July deadline eyed for telecoms liberalization, Hughes says

– public internet access rollout ongoing

The Ministry of Public Telecom-munications is working towards a July deadline for the liberalization of the telecommunications sector in Guyana, which would allow new players in and hopefully lower rates, according to Minister Catherine Hughes.

“It is a process. The most important thing was passing the legislation that would allow other parties to come into the market and to increase competition and our hope is that with increased competition, rates would go down,” the minister told reporters yesterday at the ministry’s mid-year press conference.

According to Hughes, negotiations are ongoing with both Atlantic TeleNetwork (ATN) and the Guyana Telephone and Telegraph (GTT) Company on the matter, “…We are working towards a July timeframe. Even if we miss it, I am hoping that before we get into the final quarter [of the year] we would have created an environment where more players come into the market.”

The ministry is also working on creating a new regulatory body, the Telecommunications Agency, that will manage the new environment, Hughes stated.

From right are Presidential Advisor on e-Governance Floyd Levi; Minister of Public Telecommunications Catherine Hughes and Director of Project Management and Community Development Phillip Walcott yesterday at the Ministry of Public Telecommunications mid-year press conference.

Meanwhile, providing an update on the Information and Communication Technology (ICT) programmes which have been rolled out across the country, the minister said that to date 16 ICT spaces have been completed and are fully in operation while another 30 are under construction. Hughes added that they have also identified 55 hubs to connect communities in the last ten months.

Additionally, Hughes stated that to date, 24 government ministries and agencies; 84 secondary institutions; 9 Technical, Vocational Education and Training (TVET) institutions; 5 regional offices; 21 tertiary education and training and skills institutions and 24 other skills institutions have been connected under the programme.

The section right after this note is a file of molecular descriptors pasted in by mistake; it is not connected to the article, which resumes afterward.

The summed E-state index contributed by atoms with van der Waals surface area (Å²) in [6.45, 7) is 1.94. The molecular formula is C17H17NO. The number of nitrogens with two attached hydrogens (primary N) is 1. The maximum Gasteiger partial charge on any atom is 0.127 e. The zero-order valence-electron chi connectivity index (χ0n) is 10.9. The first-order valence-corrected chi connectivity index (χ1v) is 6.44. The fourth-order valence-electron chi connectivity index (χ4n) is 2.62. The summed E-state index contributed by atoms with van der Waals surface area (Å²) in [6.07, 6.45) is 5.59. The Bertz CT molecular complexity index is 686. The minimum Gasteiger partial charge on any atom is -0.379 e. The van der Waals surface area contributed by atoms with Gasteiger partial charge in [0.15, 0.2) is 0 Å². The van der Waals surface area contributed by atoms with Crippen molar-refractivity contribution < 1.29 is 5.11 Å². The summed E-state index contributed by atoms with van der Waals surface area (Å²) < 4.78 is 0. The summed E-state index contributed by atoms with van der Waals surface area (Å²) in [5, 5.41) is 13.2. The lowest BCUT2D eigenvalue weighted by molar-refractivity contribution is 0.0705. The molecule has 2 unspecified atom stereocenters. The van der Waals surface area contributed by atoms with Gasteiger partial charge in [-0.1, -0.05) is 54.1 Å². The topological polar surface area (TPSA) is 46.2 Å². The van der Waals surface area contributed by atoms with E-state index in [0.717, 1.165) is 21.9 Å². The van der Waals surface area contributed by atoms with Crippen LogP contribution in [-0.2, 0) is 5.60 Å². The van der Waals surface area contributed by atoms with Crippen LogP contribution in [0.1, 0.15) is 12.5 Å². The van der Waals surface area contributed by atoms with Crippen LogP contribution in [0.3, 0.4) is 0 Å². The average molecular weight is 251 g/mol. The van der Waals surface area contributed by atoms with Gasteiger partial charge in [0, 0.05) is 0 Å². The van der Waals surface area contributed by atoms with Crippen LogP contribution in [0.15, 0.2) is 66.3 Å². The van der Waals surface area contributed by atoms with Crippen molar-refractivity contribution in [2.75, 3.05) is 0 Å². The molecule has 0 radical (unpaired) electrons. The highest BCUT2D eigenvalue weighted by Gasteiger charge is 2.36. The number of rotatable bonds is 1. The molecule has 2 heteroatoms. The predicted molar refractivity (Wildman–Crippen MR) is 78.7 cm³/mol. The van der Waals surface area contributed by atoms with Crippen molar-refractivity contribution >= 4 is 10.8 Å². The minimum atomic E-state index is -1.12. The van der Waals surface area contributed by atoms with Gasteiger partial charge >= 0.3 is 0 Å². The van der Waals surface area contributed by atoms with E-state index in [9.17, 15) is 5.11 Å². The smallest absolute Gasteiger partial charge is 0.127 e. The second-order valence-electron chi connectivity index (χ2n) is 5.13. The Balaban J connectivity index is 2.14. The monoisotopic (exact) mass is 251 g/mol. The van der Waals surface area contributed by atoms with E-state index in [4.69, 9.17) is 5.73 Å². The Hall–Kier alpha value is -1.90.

“We have put Guyana on the road to becoming a national digital economy. We have a lot of work to do but we are happy to say we are laying the… foundation…Our thrust is wanting Guyanese to understand this new digital age we are going into and the fact that it is not just talk, it is real,” the minister stated.

Presidential Advisor on e-Governance Floyd Levi also underscored the progress made with the programme, stating that the ministry is currently in the process of extending the network into the hinterland regions. “So far we have established seven areas in the hinterland where we have connected them with satellite-based internet systems. These areas include the Iwokrama research centre, Annai, Paramakatoi…” He added that the ministry has also worked with Digicel to extend the network in places where the telephone company is located and, “places we would like to be such as Mabaruma, Port Kaituma and Matthews Ridge.”

While government does not have capacity to manage all the hubs, Levi stated that training is being provided in the different communities and these communities will also determine policies on how to run the hubs.

Questioned about the effect the programme is having on service providers such as Digicel and GTT, Levi stated that the internet that is being provided to the various communities is being acquired from GTT in bulk. “The internet is being used by government offices during normal working hours. One can imagine when government closes for the day that this internet becomes dormant. So it is that spare internet capacity that we are now funneling to communities across Guyana so there is optimum utilization of the internet we are purchasing from GTT.”

Meanwhile, asked how soon the impact of the ICT hubs can be measured, Director of Project Management and Community Development Phillip Walcott said that at present the initial focus is on ensuring there is sufficient use in the communities. “We want to ensure we are not putting down white elephants and so we are actively working with those communities. For one reason or the other people think it is a government initiative. We are working to overcome such built-in resistance and promote use and once we create use we will create the impact,” he stated.

President David Granger had announced the initiative last year, stating, “I have committed myself that in the months to come, every person going into a public building, whether that building be as school or hospital, an airport that there will be Wi-Fi.” The initiative began at the Cyril Potter College of Education at Turkeyen and has been moving to schools across the country.

While an allocation of $1.58 billion was made in the 2017 budget for e-Governance initiatives, an estimated $114 million has been earmarked for the provision of public internet access at over 600 government buildings across the country.



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